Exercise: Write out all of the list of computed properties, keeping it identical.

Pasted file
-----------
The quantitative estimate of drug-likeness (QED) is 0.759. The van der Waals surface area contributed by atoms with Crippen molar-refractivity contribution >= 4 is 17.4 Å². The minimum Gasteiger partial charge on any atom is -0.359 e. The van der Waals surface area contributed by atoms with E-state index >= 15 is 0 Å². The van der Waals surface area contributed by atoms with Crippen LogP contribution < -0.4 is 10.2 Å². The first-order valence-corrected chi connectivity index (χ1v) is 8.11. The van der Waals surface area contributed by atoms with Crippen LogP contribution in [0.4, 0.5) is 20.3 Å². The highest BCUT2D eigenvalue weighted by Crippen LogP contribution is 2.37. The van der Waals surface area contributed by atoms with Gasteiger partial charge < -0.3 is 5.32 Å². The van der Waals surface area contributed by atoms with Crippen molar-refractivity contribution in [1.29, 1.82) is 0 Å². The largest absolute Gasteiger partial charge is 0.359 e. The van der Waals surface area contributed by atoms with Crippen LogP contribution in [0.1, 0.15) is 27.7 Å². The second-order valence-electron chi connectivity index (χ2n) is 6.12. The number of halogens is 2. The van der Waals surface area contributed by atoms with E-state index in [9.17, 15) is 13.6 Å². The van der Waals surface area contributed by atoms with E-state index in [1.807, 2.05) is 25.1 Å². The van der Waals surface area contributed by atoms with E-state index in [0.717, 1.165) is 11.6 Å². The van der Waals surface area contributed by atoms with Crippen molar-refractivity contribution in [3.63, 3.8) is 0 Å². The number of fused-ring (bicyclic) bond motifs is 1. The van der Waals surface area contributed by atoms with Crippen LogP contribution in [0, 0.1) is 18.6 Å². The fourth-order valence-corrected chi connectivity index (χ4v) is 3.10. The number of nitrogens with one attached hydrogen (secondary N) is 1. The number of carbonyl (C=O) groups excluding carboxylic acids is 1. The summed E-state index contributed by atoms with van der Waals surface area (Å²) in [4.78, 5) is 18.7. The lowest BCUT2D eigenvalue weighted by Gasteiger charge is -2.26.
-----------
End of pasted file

The quantitative estimate of drug-likeness (QED) is 0.759. The van der Waals surface area contributed by atoms with Crippen molar-refractivity contribution >= 4 is 17.4 Å². The minimum Gasteiger partial charge on any atom is -0.359 e. The van der Waals surface area contributed by atoms with E-state index >= 15 is 0 Å². The van der Waals surface area contributed by atoms with Crippen LogP contribution < -0.4 is 10.2 Å². The first-order valence-corrected chi connectivity index (χ1v) is 8.11. The van der Waals surface area contributed by atoms with Crippen LogP contribution in [0.4, 0.5) is 20.3 Å². The highest BCUT2D eigenvalue weighted by Crippen LogP contribution is 2.37. The van der Waals surface area contributed by atoms with Gasteiger partial charge < -0.3 is 5.32 Å². The van der Waals surface area contributed by atoms with Crippen molar-refractivity contribution in [1.29, 1.82) is 0 Å². The largest absolute Gasteiger partial charge is 0.359 e. The van der Waals surface area contributed by atoms with Crippen LogP contribution in [0.1, 0.15) is 27.7 Å². The second-order valence-electron chi connectivity index (χ2n) is 6.12. The number of halogens is 2. The van der Waals surface area contributed by atoms with E-state index in [9.17, 15) is 13.6 Å². The van der Waals surface area contributed by atoms with E-state index in [1.807, 2.05) is 25.1 Å². The van der Waals surface area contributed by atoms with E-state index in [0.717, 1.165) is 11.6 Å². The van der Waals surface area contributed by atoms with Crippen molar-refractivity contribution in [3.63, 3.8) is 0 Å². The number of fused-ring (bicyclic) bond motifs is 1. The van der Waals surface area contributed by atoms with Crippen LogP contribution in [0, 0.1) is 18.6 Å². The fourth-order valence-corrected chi connectivity index (χ4v) is 3.10. The number of nitrogens with one attached hydrogen (secondary N) is 1. The number of carbonyl (C=O) groups excluding carboxylic acids is 1. The summed E-state index contributed by atoms with van der Waals surface area (Å²) in [4.78, 5) is 18.7. The lowest BCUT2D eigenvalue weighted by Gasteiger charge is -2.26.